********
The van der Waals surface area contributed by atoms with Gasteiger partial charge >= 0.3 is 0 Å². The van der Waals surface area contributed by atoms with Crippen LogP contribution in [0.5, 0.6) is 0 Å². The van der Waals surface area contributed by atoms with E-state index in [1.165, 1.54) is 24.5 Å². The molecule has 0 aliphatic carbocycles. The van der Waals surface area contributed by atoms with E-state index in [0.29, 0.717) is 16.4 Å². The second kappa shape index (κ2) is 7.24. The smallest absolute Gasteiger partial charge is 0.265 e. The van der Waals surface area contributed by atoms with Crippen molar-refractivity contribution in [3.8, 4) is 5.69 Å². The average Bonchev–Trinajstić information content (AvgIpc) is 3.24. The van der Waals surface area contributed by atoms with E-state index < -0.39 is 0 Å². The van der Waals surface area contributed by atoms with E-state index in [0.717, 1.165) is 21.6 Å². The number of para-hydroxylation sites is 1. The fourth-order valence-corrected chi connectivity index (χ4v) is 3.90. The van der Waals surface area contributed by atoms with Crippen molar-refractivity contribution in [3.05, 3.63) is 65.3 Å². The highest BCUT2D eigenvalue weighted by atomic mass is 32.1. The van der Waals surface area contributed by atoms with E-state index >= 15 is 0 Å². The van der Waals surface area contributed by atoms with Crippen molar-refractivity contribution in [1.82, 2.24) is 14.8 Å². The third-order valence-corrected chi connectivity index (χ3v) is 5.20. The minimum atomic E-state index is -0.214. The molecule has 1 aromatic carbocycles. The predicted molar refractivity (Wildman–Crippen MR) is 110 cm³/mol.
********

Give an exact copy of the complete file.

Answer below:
The van der Waals surface area contributed by atoms with Gasteiger partial charge >= 0.3 is 0 Å². The van der Waals surface area contributed by atoms with Crippen LogP contribution in [0.5, 0.6) is 0 Å². The van der Waals surface area contributed by atoms with E-state index in [1.165, 1.54) is 24.5 Å². The molecule has 0 aliphatic carbocycles. The van der Waals surface area contributed by atoms with E-state index in [0.29, 0.717) is 16.4 Å². The second kappa shape index (κ2) is 7.24. The smallest absolute Gasteiger partial charge is 0.265 e. The van der Waals surface area contributed by atoms with Crippen molar-refractivity contribution in [3.8, 4) is 5.69 Å². The average Bonchev–Trinajstić information content (AvgIpc) is 3.24. The van der Waals surface area contributed by atoms with E-state index < -0.39 is 0 Å². The van der Waals surface area contributed by atoms with E-state index in [0.717, 1.165) is 21.6 Å². The number of para-hydroxylation sites is 1. The fourth-order valence-corrected chi connectivity index (χ4v) is 3.90. The van der Waals surface area contributed by atoms with Crippen molar-refractivity contribution in [3.05, 3.63) is 65.3 Å². The highest BCUT2D eigenvalue weighted by atomic mass is 32.1. The van der Waals surface area contributed by atoms with E-state index >= 15 is 0 Å². The van der Waals surface area contributed by atoms with Crippen molar-refractivity contribution in [1.82, 2.24) is 14.8 Å². The third-order valence-corrected chi connectivity index (χ3v) is 5.20. The minimum atomic E-state index is -0.214. The molecule has 1 aromatic carbocycles. The predicted molar refractivity (Wildman–Crippen MR) is 110 cm³/mol.